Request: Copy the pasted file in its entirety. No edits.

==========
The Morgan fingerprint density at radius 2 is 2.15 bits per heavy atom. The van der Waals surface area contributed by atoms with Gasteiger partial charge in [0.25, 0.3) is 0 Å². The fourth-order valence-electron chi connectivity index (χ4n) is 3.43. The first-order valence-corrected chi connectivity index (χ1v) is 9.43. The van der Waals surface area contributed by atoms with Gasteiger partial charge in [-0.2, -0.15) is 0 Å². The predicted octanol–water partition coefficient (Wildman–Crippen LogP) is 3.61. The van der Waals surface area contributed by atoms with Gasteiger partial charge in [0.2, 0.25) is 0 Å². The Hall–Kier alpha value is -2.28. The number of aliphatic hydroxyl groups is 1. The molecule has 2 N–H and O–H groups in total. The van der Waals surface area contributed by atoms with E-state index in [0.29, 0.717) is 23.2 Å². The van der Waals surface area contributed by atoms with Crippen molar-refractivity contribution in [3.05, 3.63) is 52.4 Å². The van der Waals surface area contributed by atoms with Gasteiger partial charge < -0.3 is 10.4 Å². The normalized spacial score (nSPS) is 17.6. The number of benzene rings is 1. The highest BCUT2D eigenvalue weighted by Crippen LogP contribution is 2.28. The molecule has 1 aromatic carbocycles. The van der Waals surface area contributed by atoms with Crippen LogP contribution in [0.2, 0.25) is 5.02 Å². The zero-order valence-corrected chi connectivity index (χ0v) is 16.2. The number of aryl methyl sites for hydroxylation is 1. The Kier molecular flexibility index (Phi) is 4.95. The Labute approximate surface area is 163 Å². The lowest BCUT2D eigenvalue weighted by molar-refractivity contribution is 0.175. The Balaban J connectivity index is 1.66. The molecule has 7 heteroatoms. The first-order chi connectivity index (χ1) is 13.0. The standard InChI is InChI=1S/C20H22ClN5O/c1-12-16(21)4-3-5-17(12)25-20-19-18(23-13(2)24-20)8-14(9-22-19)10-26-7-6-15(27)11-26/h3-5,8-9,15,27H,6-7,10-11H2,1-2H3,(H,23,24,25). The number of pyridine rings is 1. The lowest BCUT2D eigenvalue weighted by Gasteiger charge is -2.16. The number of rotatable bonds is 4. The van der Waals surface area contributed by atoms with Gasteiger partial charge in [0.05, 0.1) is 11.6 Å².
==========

The Morgan fingerprint density at radius 2 is 2.15 bits per heavy atom. The van der Waals surface area contributed by atoms with Gasteiger partial charge in [0.25, 0.3) is 0 Å². The fourth-order valence-electron chi connectivity index (χ4n) is 3.43. The first-order valence-corrected chi connectivity index (χ1v) is 9.43. The van der Waals surface area contributed by atoms with Gasteiger partial charge in [-0.2, -0.15) is 0 Å². The predicted octanol–water partition coefficient (Wildman–Crippen LogP) is 3.61. The van der Waals surface area contributed by atoms with Gasteiger partial charge in [0.2, 0.25) is 0 Å². The Hall–Kier alpha value is -2.28. The number of aliphatic hydroxyl groups is 1. The molecule has 2 N–H and O–H groups in total. The van der Waals surface area contributed by atoms with E-state index in [0.29, 0.717) is 23.2 Å². The van der Waals surface area contributed by atoms with Crippen molar-refractivity contribution in [3.05, 3.63) is 52.4 Å². The van der Waals surface area contributed by atoms with Gasteiger partial charge < -0.3 is 10.4 Å². The normalized spacial score (nSPS) is 17.6. The number of benzene rings is 1. The highest BCUT2D eigenvalue weighted by Crippen LogP contribution is 2.28. The molecule has 1 aromatic carbocycles. The van der Waals surface area contributed by atoms with Crippen LogP contribution in [0.2, 0.25) is 5.02 Å². The zero-order valence-corrected chi connectivity index (χ0v) is 16.2. The number of aryl methyl sites for hydroxylation is 1. The Kier molecular flexibility index (Phi) is 4.95. The Labute approximate surface area is 163 Å². The lowest BCUT2D eigenvalue weighted by molar-refractivity contribution is 0.175. The Balaban J connectivity index is 1.66. The molecule has 7 heteroatoms. The first-order chi connectivity index (χ1) is 13.0. The standard InChI is InChI=1S/C20H22ClN5O/c1-12-16(21)4-3-5-17(12)25-20-19-18(23-13(2)24-20)8-14(9-22-19)10-26-7-6-15(27)11-26/h3-5,8-9,15,27H,6-7,10-11H2,1-2H3,(H,23,24,25). The number of pyridine rings is 1. The lowest BCUT2D eigenvalue weighted by Gasteiger charge is -2.16. The number of rotatable bonds is 4. The van der Waals surface area contributed by atoms with Gasteiger partial charge in [0.05, 0.1) is 11.6 Å².